FEB. 6, 2014
To the right of the path, a fast-rushing river, blue and white, sped through a secluded gorge, breaking into rapids over dark rocks and tumbling over the occasional waterfall. To the left, a long line of timeworn Buddhist statues sat with their backs to a steep wooded bank, inviting passers-by to share their contemplation.
Someone had been here. Many of the statues were dressed in red knitted hats and cloth bibs, and some held little piles of one-yen coins, left as offerings, in their moss-covered laps (at last! a use for this smallest of small change). But there was no sound other than the river, and no one in sight.
This serene glen, Kanmangafuchi, which in English goes by the forbidding name of the Kanman Abyss, is in Nikko, the temple town of the great shoguns. Tour buses roll up to Nikko’s dazzling shrines — Japan’s most lavish and elaborate — and re-enactors stage grand annual processions on its 400-year-old avenues. But Kanmangafuchi, a secondary attraction that doesn’t make it onto most day trippers’ agendas, is hidden and magical, a key to understanding why the shoguns built their monuments in this place and why Buddhist monks had put down roots hundreds of years earlier. Here, by the Daiya River, it was easy to feel the magnetism of the steep verdant hills, waterfalls, hot springs and volcanic mountains. Throw in a taste for the mystical, and Nikko would be a perfect place to seek enlightenment — or to enshrine yourself as a god.
An easy two and a half hours north of Tokyo by train, Nikko is a small mountain town at the edges of both a cultural Unesco World Heritage site — the 126-acre Tokugawa shrine complex — and a 443-square-mile natural reserve, Nikko National Park. The combination pulls in Japanese tourists by the millions. Yet relatively few Western travelers seem to be among the crowds, even though the list of those who have made the trip stretches back to Ulysses S. Grant, who arrived in 1879. Those who do come here often sign up for day trips organized by Tokyo-based tour companies, giving them enough time to see some high points of the intricate shrine art and architecture and not much else.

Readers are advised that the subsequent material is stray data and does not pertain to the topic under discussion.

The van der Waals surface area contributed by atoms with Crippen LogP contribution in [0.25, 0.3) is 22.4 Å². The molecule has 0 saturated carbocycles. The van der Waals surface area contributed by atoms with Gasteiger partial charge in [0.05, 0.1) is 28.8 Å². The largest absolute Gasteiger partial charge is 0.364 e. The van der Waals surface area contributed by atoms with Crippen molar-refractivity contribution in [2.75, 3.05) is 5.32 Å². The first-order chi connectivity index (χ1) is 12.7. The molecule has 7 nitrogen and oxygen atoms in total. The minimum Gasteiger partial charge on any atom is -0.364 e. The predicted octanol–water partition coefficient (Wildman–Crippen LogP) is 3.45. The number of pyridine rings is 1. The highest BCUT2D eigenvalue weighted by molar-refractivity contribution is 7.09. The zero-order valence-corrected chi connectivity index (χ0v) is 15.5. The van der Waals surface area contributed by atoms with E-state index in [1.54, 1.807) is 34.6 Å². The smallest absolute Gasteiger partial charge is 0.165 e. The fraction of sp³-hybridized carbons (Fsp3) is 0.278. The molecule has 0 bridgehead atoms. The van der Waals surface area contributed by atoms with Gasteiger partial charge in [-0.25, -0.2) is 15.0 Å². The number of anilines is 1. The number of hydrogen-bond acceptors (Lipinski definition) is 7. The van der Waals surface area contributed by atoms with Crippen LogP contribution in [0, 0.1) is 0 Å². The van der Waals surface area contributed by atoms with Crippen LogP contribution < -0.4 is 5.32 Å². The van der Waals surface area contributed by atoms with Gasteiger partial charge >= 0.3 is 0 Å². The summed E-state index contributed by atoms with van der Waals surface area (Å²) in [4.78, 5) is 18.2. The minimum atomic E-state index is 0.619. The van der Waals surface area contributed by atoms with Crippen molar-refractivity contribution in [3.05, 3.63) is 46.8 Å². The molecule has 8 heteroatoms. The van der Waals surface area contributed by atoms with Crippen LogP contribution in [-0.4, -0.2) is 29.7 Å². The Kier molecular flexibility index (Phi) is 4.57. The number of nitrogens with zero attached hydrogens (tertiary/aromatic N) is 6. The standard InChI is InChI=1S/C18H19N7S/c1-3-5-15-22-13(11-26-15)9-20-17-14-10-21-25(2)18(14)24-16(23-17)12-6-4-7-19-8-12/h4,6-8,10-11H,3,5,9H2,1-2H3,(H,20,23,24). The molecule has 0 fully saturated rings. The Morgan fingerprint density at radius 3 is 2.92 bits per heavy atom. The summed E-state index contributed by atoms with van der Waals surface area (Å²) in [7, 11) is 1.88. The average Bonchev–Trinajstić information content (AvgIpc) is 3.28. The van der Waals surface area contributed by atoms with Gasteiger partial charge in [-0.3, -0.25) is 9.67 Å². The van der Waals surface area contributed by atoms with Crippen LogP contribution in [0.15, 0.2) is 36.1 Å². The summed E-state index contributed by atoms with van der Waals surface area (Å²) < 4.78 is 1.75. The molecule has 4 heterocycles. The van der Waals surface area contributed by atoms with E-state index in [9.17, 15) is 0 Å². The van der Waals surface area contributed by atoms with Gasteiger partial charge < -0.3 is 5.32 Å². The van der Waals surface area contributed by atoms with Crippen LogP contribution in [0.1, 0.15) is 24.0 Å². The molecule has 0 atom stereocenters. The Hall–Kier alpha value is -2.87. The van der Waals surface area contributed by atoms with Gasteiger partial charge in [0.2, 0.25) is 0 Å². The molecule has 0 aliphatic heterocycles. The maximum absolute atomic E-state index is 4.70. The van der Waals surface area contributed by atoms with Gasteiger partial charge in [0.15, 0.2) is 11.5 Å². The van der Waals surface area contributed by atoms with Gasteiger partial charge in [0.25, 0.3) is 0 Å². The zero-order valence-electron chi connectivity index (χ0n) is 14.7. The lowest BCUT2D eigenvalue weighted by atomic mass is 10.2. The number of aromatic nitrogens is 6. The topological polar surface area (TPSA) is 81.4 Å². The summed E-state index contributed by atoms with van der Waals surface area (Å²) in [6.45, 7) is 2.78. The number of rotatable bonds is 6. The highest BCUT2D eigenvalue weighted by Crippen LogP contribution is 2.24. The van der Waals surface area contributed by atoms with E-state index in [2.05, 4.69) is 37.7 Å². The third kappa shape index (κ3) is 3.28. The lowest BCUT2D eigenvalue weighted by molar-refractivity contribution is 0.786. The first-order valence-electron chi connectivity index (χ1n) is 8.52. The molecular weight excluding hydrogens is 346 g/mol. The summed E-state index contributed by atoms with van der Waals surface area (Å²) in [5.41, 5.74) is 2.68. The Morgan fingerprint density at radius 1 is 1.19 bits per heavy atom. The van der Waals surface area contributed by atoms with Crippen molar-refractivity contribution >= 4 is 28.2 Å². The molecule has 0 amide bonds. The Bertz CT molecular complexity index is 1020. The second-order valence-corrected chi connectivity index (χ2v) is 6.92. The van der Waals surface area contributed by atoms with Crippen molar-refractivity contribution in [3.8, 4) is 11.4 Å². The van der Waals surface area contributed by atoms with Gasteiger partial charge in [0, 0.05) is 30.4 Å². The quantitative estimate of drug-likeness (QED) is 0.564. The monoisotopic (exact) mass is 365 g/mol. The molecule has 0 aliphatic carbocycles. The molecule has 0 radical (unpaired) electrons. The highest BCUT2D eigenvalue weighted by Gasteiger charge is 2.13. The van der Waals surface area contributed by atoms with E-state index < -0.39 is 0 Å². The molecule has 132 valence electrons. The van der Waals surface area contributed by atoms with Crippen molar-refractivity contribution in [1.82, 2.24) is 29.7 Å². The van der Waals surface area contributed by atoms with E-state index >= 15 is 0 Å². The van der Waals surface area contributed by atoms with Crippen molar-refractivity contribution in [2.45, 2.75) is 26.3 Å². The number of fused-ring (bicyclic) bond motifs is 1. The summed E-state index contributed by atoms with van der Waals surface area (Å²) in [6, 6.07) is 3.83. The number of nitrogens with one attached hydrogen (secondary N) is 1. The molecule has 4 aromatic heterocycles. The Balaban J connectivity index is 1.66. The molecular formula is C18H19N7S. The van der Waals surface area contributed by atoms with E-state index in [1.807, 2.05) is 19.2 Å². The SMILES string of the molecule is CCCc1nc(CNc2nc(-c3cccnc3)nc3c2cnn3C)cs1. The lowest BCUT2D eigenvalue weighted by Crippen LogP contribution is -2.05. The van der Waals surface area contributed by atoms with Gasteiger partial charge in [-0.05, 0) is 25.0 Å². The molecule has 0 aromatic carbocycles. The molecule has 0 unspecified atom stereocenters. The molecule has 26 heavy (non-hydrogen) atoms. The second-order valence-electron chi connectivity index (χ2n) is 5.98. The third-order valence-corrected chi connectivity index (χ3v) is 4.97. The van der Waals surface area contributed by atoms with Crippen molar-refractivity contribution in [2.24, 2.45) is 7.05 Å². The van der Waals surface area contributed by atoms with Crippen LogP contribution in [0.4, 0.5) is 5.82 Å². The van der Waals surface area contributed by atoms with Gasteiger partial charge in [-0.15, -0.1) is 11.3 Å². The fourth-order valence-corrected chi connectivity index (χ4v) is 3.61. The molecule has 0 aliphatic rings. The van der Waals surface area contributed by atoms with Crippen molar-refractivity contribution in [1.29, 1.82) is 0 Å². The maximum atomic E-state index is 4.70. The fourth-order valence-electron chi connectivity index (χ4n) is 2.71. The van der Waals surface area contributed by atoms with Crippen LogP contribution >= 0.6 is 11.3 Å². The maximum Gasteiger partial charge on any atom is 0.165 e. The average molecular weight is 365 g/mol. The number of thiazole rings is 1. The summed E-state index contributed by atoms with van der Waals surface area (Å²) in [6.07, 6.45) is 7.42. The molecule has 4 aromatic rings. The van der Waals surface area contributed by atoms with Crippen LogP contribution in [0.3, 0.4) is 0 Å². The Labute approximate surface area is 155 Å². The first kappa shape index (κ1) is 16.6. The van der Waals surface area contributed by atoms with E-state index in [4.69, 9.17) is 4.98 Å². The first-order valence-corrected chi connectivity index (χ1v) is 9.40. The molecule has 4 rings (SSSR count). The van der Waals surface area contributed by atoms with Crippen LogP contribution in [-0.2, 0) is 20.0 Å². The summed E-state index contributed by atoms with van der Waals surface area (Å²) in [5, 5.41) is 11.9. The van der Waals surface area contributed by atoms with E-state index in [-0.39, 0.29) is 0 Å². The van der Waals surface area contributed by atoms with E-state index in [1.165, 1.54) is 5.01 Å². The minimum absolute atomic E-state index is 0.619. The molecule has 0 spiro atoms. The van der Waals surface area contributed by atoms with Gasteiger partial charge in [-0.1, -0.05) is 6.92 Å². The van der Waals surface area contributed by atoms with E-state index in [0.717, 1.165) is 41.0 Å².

My first trip to Nikko, 20 years ago, was in winter, when the clear mountain air was crisp and new snow dusted the emerald branches of the 100-foot-tall cedar trees. Against that backdrop, the brilliant red lacquer facade of Rinnoji, the central Buddhist temple, made an unforgettable picture — almost as vivid in memory as the shocking chill of an unheated wooden floor on feet covered in thin socks (since, of course, shoes must be removed before going in to bow before the 28-foot-gilded statues of Buddha and Kannon).
On a recent fall visit, I walked uphill toward the shrines on ancient stone steps, full of anticipation, and was hit by a jolt of surprise. At the top, I found myself looking not at the three-story-high Rinnoji temple, but at a full-scale painting of it on a giant white plastic wrapper. The temple was inside, undergoing restoration in a project that began in 2007 and will move from structure to structure around the treasures of Nikko until 2021.
The restoration is not shutting down Nikko, I soon learned, or even this one temple. People were going up the still-exposed front steps and disappearing behind the wrapper, so I followed. Inside, one of the three tall statues of gods was missing, but the thousand-armed Senju-Kannon and the double-headed Bato-Kannon (a horse’s head is atop its human one) were there and as inscrutable as ever. For the full effect, it’s essential to walk as close to them as possible and look up. Their astonishingly lifelike eyes will look directly down into yours, not exactly menacing and not really friendly either, prompting thoughts about exactly what their intentions might be for your future.
Nikko’s shrines and temples, as they now appear, date to the 1600s, when the Tokugawa shogun Ieyasu decided Nikko was the right spot for his mausoleum, signifying his ascension after death to godly status (as planned, he was posthumously named a Buddhist deity). However inflated his self-esteem, Ieyasu was no run-of-the-mill warlord. Defeating rivals in battle, he unified Japan under his rule in 1600, and the country never fractured again. He also moved the capital from Kyoto, leaving the powerless emperor behind, to the coastal town that he called Edo and that is now Tokyo, setting up a court there that quickly transformed the town from a tiny fishing village into a metropolis. Later in that same century, another Tokugawa shogun, Ieyasu’s grandson Iemitsu, assembled the country’s greatest artisans and finest materials, commanded an outpouring of cash from the cowed nobility and did more building at Nikko.
The two Tokugawas left behind enough artistry to occupy an admirer for days, and I found most of it on view with little intrusion from the restoration.